7 Types of Distributors (Plus Considerations for Choosing One)
Updated March 10, 2023
There are a variety of ways to get consumer goods and services to market, often known as distribution, and each has unique benefits. From direct customer sales to working with wholesalers or agents, distribution methods also vary in complexity. Whether you are considering a career in distribution or need to decide what kind of distributor to use for your company's products and services, it's important to understand the different types of distributors. In this article, we discuss what distributors are and explore seven primary types of distribution options that you can use to sell goods and services to consumers.
What are distributors?
Product distributors are professionals who buy products to store and sell through a specific channel. They handle the movement of goods and services to the customer and often are the intermediaries between a manufacturer or company and the consumer. Distributors work in collaboration with one or more companies at a time to market, transport and sell items in various ways. A distributor can enhance a company's market and expose it to a larger audience of consumers, and sometimes offer service, technical support or warranty on behalf of an item or company.
Using distributors can be a simple or complex process, depending on the method used. Sometimes, a company or product manufacturer overlaps distribution methods. Distributors can help a product or company grow, reaching markets through their established networks you might not otherwise gain, and can be individual agents or a business firm. Also, some distributors serve specialized market segments or product genres, such as computer or technology wholesalers and car dealer wholesalers that work with certain brands.
Including distributors, there are four main intermediaries involved in the distribution process:
Distributors: Distributors oversee sales and marketing of a product and establish strong relationships with manufacturers. They fulfill and deliver orders, though they also sell on behalf of the producer and study market trends and consumer activity to best plan future orders, shipment and sales. Distributors can sell to wholesalers, retailers and agents.
Wholesalers: Wholesalers fulfill retail orders and purchase items in bulk to sell later, which often costs less initially. They buy from manufacturers and distributors and focus primarily on the storage and delivery of goods for the consumer market. They act as a trader in buying and selling of goods and rarely interact directly with consumers.
Retailers: Retailers sell products and items to consumers online or in brick-and-mortar storefronts, and they buy from manufacturers and distributors with the goal of serving as an outlet to purchase products for resale. Retail outlets are the most common place for customers to make a purchase, whether at outlet stores, department stores or online retailer platforms. Customer service in retail selling is imperative, and retailers often grow their offerings to be competitive, like providing home delivery service.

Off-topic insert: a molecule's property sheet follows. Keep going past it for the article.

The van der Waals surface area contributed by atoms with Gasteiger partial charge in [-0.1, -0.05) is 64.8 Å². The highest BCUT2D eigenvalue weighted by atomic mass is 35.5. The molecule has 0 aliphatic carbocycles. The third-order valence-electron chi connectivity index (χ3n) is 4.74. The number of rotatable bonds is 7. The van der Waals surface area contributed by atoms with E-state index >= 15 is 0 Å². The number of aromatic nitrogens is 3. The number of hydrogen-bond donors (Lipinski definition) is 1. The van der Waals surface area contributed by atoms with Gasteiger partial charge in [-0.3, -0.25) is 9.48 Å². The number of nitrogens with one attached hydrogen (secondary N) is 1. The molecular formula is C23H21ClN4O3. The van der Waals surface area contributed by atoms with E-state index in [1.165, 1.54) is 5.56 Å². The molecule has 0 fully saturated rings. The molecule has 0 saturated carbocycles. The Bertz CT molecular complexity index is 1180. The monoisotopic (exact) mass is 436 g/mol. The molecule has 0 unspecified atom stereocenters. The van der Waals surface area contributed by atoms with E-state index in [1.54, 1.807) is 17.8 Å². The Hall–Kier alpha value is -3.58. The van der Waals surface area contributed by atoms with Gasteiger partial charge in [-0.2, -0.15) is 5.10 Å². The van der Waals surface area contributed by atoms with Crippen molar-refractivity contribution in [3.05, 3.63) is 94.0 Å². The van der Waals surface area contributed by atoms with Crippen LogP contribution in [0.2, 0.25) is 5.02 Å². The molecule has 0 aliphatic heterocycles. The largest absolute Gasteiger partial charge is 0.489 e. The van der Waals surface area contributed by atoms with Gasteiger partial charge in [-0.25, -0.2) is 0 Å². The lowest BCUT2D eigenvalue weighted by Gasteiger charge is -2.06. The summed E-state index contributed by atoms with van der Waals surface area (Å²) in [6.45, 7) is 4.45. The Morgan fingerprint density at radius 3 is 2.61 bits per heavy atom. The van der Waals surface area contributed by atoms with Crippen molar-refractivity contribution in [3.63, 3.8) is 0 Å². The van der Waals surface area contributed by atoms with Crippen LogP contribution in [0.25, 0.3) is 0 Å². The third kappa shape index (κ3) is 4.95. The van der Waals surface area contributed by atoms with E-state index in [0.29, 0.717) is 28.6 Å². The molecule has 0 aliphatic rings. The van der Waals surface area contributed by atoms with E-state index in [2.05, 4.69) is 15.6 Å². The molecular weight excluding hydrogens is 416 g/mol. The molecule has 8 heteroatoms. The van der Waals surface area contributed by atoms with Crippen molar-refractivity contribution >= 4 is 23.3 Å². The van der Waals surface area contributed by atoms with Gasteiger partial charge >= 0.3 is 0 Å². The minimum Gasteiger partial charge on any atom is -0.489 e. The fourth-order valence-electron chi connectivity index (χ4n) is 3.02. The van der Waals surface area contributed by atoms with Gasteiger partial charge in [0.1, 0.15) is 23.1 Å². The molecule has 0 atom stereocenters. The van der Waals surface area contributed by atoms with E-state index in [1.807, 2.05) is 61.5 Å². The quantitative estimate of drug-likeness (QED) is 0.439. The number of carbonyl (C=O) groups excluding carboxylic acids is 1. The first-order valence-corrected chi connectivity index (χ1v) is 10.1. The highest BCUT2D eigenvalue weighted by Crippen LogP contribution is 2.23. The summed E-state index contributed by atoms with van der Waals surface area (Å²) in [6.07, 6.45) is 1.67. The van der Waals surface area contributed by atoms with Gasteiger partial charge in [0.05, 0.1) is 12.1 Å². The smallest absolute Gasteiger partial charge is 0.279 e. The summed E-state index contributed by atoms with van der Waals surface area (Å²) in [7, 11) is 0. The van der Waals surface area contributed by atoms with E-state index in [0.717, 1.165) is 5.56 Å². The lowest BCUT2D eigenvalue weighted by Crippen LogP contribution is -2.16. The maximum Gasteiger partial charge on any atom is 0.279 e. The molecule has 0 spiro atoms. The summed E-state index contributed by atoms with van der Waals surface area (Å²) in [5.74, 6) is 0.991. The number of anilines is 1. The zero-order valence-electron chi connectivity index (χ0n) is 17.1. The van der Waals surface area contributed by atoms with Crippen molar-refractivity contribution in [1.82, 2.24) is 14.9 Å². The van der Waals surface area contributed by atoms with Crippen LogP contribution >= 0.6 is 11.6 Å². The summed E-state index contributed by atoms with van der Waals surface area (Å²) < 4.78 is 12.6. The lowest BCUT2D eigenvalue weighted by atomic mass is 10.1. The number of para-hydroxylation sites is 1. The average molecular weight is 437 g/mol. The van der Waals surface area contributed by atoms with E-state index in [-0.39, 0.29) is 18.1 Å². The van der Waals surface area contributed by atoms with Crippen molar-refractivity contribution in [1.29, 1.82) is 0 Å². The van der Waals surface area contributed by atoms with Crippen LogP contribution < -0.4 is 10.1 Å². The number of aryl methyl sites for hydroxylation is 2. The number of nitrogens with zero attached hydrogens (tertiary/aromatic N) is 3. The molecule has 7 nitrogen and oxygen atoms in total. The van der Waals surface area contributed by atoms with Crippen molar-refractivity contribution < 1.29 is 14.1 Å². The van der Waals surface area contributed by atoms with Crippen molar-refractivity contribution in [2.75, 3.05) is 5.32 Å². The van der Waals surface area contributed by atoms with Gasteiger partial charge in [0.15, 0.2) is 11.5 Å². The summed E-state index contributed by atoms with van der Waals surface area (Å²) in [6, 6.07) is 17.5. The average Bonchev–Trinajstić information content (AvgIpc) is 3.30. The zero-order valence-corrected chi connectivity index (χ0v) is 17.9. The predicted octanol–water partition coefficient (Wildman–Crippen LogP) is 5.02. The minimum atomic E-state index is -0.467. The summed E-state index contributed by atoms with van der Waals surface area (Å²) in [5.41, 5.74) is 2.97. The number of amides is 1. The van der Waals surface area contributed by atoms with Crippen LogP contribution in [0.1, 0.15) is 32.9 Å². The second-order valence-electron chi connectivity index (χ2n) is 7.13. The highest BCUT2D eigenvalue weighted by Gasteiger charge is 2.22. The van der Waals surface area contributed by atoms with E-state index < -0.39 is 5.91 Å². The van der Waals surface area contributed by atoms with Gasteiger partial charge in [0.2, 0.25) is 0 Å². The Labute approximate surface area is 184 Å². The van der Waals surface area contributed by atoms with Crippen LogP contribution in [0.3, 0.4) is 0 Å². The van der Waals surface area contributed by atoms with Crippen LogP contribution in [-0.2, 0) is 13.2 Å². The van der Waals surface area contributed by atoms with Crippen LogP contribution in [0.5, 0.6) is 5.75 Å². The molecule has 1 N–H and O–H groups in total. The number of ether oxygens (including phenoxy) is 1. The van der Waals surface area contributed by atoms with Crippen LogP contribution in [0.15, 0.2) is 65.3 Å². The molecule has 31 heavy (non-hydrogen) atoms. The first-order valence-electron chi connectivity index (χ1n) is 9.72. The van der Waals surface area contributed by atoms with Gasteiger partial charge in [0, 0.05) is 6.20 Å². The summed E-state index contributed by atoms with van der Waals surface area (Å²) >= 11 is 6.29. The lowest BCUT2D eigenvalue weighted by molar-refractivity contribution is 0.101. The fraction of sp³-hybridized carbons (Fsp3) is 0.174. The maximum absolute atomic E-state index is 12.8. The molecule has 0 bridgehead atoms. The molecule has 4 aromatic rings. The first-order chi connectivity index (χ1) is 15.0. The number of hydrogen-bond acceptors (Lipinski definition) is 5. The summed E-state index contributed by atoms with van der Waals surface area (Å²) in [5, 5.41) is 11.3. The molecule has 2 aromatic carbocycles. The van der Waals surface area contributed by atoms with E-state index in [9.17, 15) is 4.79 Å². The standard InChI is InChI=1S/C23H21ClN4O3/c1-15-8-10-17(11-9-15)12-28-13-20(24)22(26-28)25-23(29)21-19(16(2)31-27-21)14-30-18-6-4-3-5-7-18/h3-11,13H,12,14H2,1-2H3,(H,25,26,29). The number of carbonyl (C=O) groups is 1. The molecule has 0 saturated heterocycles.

Agents: Agents, or brokers, handle contracts and special shipments and often represent manufacturers or product inventors. They get involved in marketing aspects and focus on handling the customer relationship on behalf of the producer. They sell to wholesalers and retailers, too, though this is often the most complex distribution method, mainly because more entities get involved.
Related: How To Start a Distribution Business
7 types of distributors
It is helpful to know about different types of distributors and how you can use them when you want to grow your business, expand into new markets or find cost savings in your existing distribution strategy. Here are seven types of distributors to consider:
With direct distribution, the producer of a product directly sells to a consumer. It is often the simplest distribution method, with no intermediary between the product manufacturer and the consumer, though it can also be costly depending on your location, product and ability to distribute your goods. Benefits of direct distribution include creating a trust with the customer, controlling the consumer experience and providing excellent customer service.
Direct distribution, known as a one level channel, often sells to consumers through:
Mail order methods
Storefronts, booths and shops
Direct distribution is the shortest sales path to a customer, and it works well for some industries, like automobile, technology and agricultural businesses. For example, if you purchase a laptop computer directly from the manufacturer website and it ships to you, it is likely no distributor was in the middle arranging the sale and shipping.
Indirect distribution uses other channels besides the direct to consumer method. It can be helpful for manufacturers with limited lines of products or financing or when retailers and wholesalers specialize in certain goods and promotional support. Manufacturers can involve one more more indirect channels to create a larger distribution network to reach more customers. Indirect distribution can have a variety of paths, including: